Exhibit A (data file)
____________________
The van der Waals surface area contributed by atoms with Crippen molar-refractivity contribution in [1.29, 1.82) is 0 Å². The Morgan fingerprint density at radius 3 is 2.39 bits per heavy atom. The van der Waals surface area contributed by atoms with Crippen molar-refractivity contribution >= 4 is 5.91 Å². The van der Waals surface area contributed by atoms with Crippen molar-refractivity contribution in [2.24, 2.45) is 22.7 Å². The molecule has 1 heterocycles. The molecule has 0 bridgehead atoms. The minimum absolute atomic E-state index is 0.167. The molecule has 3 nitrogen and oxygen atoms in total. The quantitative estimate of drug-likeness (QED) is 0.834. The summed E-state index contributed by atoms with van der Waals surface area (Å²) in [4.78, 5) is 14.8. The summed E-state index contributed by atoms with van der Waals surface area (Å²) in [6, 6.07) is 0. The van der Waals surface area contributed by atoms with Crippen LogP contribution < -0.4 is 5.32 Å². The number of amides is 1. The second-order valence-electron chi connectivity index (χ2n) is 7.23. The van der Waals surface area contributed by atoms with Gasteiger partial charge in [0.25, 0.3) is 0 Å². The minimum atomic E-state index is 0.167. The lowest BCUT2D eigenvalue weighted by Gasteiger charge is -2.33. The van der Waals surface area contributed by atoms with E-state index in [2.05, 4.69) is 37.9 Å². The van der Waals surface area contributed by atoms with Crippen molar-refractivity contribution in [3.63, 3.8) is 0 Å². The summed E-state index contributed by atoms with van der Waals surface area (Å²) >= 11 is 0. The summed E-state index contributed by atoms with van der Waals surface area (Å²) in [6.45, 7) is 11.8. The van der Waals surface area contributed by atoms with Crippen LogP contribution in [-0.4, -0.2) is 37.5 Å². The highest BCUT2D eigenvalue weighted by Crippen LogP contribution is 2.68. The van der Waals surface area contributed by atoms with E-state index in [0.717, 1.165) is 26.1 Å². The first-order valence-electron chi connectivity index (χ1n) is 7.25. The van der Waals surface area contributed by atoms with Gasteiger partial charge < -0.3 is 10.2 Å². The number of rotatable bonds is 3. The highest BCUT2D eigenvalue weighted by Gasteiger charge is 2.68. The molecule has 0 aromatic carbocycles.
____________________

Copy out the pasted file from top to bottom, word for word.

The van der Waals surface area contributed by atoms with Crippen molar-refractivity contribution in [1.29, 1.82) is 0 Å². The Morgan fingerprint density at radius 3 is 2.39 bits per heavy atom. The van der Waals surface area contributed by atoms with Crippen molar-refractivity contribution >= 4 is 5.91 Å². The van der Waals surface area contributed by atoms with Crippen molar-refractivity contribution in [2.24, 2.45) is 22.7 Å². The molecule has 1 heterocycles. The molecule has 0 bridgehead atoms. The minimum absolute atomic E-state index is 0.167. The molecule has 3 nitrogen and oxygen atoms in total. The quantitative estimate of drug-likeness (QED) is 0.834. The summed E-state index contributed by atoms with van der Waals surface area (Å²) in [4.78, 5) is 14.8. The summed E-state index contributed by atoms with van der Waals surface area (Å²) in [6, 6.07) is 0. The van der Waals surface area contributed by atoms with Crippen LogP contribution < -0.4 is 5.32 Å². The number of amides is 1. The second-order valence-electron chi connectivity index (χ2n) is 7.23. The van der Waals surface area contributed by atoms with Gasteiger partial charge in [0.25, 0.3) is 0 Å². The minimum atomic E-state index is 0.167. The lowest BCUT2D eigenvalue weighted by Gasteiger charge is -2.33. The van der Waals surface area contributed by atoms with E-state index in [2.05, 4.69) is 37.9 Å². The van der Waals surface area contributed by atoms with Crippen molar-refractivity contribution in [3.63, 3.8) is 0 Å². The summed E-state index contributed by atoms with van der Waals surface area (Å²) >= 11 is 0. The summed E-state index contributed by atoms with van der Waals surface area (Å²) in [6.45, 7) is 11.8. The van der Waals surface area contributed by atoms with Crippen LogP contribution in [-0.4, -0.2) is 37.5 Å². The highest BCUT2D eigenvalue weighted by Crippen LogP contribution is 2.68. The van der Waals surface area contributed by atoms with E-state index in [0.717, 1.165) is 26.1 Å². The first-order valence-electron chi connectivity index (χ1n) is 7.25. The van der Waals surface area contributed by atoms with Gasteiger partial charge < -0.3 is 10.2 Å². The number of rotatable bonds is 3. The highest BCUT2D eigenvalue weighted by Gasteiger charge is 2.68. The molecule has 0 aromatic carbocycles.